I am an assistant sports editor for The Fordham Ram. I work in the sports department at WFUV. I contribute to the broadcasts and video content of Fordham Sports Information. I envision a career for myself in sports. Clearly, so much of my life centers around sports. Yet with the heightening crisis of the coronavirus and shutdown of sports nationwide, I have begun to wonder, is this temporary loss such a bad thing?
I specifically say temporary, because I am not lobbying for sports to disappear. They are special and constitute many of my greatest memories and passions. The permanent loss of sports would create a tremendous void in my life. However, the current situation is far different. There is no reason to risk danger out on the playing field. There is no purpose in competing without any fans in the stands. There is simply no reason for sports to be played at the moment.
It is a depressing situation, with spring seasons just beginning and some still waiting to get started. College athletes, seniors, are losing their final season. One of sports’ finest times in March Madness put to an end. It is unfortunate when so much of what sports fans and players love is gone. We all hope sports, and the entire world, will soon resume to normal, but that is not to say there are no positives in the meantime.
I do not think people realize how much time we have wrapped up in sports. Whether it be watching, working, conversing or playing, sports are an ongoing affair; they are both a source of great excitement and frustration. With all this focus placed on sports, we can sometimes lose sight of some of the other more valuable parts of life, because sports provides so much value itself.
Instead of watching a basketball game every night, I have instead watched a new film with my brothers. Now, we are forced to find something else to put on television, or if we don’t, to actually talk as a family. Instead of listening to endless arguments about the latest sports drama during the day, I often take a walk. The loss of sports has opened up the opportunity to do so much more.
The athletes robbed of an entire season may not feel the same way. The long hours of hard work, road trips and memories have all gone to waste. But they have the chance to engage with a life off the field. C.J. McCollum sent out a particularly important tweet, “I hope all the players take some time to really work on life outside of basketball . Using your resources and celebrity to your advantage . Take the meetings. Diversify and learn to explore other avenues of income while you’re still in the league. Bc when it’s over it’s over !” Most college athletes may soon face life after sports, and this presents a chance to gain a head start.
That is not to mention all the incredible clips circulating social media. What began as Trae Young’s sock-shooting three-point contest evolved into Dwyane Wade and his wife Gabrielle Union’s makeshift shooting contest with their 12-year-old daughter Zaya as the basket. Stephen Curry is taking up his golf game with a trick shot, while LeBron James is on Instagram Live cherishing previously impossible moments with his family. Losing the ability to play the game they all love, they have found something different to do in a time that gave them the rare opportunity to do so.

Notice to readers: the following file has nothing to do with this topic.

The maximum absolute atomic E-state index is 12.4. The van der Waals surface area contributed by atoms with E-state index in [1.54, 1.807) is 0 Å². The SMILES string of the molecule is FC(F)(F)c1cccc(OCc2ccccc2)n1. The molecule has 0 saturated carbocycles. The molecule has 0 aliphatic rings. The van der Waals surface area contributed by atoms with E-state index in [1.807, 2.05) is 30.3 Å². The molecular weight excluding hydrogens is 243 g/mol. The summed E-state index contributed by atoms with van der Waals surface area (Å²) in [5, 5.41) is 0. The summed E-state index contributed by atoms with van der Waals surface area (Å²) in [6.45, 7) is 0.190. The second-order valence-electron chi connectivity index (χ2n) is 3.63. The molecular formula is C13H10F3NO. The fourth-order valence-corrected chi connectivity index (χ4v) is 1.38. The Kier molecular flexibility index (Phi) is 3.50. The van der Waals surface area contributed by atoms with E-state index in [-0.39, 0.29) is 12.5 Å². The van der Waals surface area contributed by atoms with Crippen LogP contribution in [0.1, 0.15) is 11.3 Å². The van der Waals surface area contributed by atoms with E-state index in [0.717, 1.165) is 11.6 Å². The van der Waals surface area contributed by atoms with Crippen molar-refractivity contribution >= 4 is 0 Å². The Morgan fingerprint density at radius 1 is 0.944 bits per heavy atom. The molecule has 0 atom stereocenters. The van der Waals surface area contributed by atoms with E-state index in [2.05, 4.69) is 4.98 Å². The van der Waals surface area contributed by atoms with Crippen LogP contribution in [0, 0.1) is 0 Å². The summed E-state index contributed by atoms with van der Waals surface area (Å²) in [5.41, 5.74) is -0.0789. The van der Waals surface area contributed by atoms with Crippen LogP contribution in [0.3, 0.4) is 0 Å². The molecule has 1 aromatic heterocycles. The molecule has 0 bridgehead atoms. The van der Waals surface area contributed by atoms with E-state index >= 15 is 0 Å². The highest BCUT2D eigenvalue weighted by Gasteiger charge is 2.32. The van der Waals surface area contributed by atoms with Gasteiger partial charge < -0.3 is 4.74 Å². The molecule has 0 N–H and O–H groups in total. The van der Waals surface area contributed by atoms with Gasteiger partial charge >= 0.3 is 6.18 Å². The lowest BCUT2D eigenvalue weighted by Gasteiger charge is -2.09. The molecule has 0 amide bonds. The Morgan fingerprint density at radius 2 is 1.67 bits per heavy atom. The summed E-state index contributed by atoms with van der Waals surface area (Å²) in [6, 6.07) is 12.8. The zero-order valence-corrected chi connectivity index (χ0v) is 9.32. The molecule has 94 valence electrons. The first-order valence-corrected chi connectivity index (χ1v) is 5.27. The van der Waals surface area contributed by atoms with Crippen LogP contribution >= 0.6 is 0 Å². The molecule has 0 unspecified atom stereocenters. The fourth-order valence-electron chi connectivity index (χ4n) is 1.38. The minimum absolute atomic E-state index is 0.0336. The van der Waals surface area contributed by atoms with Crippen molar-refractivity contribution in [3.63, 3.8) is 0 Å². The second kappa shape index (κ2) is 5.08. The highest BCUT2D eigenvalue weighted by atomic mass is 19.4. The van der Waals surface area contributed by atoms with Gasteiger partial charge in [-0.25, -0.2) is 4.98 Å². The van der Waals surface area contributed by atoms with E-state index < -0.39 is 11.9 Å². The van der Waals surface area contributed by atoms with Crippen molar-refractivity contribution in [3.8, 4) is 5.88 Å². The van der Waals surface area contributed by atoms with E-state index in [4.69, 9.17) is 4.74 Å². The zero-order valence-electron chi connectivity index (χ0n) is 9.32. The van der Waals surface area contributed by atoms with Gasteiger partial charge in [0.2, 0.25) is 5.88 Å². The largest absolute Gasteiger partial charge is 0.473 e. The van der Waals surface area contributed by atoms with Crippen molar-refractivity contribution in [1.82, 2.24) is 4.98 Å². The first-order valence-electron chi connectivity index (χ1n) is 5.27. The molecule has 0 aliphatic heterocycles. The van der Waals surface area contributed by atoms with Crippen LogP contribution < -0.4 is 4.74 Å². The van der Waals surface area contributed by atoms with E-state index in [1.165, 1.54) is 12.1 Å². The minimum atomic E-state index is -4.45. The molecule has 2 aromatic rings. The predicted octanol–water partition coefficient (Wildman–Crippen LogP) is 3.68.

For many people in and around the field, sports can seem like the only avenue. From a young age, many children desire to be nothing less than a professional athlete or the next great broadcaster. It is by no means wrong to do these things; I do myself. However, there is so much more to life that lies outside of sports, but once one becomes involved in the industry, it can become hard to realize that. I love what I do, and I am sure we all do and would not trade it for anything, but it certainly has a stranglehold on life that can be difficult to escape. This presents a chance to slow down for a while.
Sports should not disappear forever, and the longer this drought continues, the more difficult it will become. It was strange watching the Champions League played in front of empty stands, bordering on pointless. It was disappointing to hear the cancellation of the A-10 Tournament and that I would not be able to go another night. It was even more upsetting to discover the cancellation of spring sports, and most devastating, to learn we would not be returning to campus for the remainder of the year. I miss the moments on campus and watching soccer on the weekends or a slew of nightly NBA games on the weekdays. It is hard to see so much of the world sidelined.
However, it is important to find the positives in every situation. This situation, as chaotic as it may be, presents an opportunity for all of us in sports to do something different, to appreciate another side of life. I intend to take full advantage of this opportunity but look forward to the day when we can all take the field again.
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